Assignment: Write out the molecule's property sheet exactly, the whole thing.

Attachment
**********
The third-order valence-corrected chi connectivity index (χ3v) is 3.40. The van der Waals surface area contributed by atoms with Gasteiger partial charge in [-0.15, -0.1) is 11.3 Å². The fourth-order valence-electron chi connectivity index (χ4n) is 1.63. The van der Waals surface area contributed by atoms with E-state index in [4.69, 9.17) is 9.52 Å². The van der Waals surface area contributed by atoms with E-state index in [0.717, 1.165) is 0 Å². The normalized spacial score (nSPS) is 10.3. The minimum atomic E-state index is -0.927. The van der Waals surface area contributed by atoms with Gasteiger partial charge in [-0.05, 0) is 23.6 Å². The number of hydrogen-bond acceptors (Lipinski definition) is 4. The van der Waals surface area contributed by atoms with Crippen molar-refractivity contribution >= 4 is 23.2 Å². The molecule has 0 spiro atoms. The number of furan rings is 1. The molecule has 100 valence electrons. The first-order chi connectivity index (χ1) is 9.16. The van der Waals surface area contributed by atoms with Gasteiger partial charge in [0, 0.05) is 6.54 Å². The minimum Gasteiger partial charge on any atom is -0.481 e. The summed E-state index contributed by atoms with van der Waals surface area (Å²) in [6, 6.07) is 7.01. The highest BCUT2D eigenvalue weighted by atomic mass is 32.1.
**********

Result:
The third-order valence-corrected chi connectivity index (χ3v) is 3.40. The van der Waals surface area contributed by atoms with Gasteiger partial charge in [-0.15, -0.1) is 11.3 Å². The fourth-order valence-electron chi connectivity index (χ4n) is 1.63. The van der Waals surface area contributed by atoms with E-state index in [4.69, 9.17) is 9.52 Å². The van der Waals surface area contributed by atoms with E-state index in [0.717, 1.165) is 0 Å². The normalized spacial score (nSPS) is 10.3. The minimum atomic E-state index is -0.927. The van der Waals surface area contributed by atoms with Gasteiger partial charge in [-0.05, 0) is 23.6 Å². The number of hydrogen-bond acceptors (Lipinski definition) is 4. The van der Waals surface area contributed by atoms with Crippen molar-refractivity contribution >= 4 is 23.2 Å². The molecule has 0 spiro atoms. The number of furan rings is 1. The molecule has 100 valence electrons. The first-order chi connectivity index (χ1) is 9.16. The van der Waals surface area contributed by atoms with Gasteiger partial charge in [0, 0.05) is 6.54 Å². The minimum Gasteiger partial charge on any atom is -0.481 e. The summed E-state index contributed by atoms with van der Waals surface area (Å²) in [6, 6.07) is 7.01. The highest BCUT2D eigenvalue weighted by atomic mass is 32.1.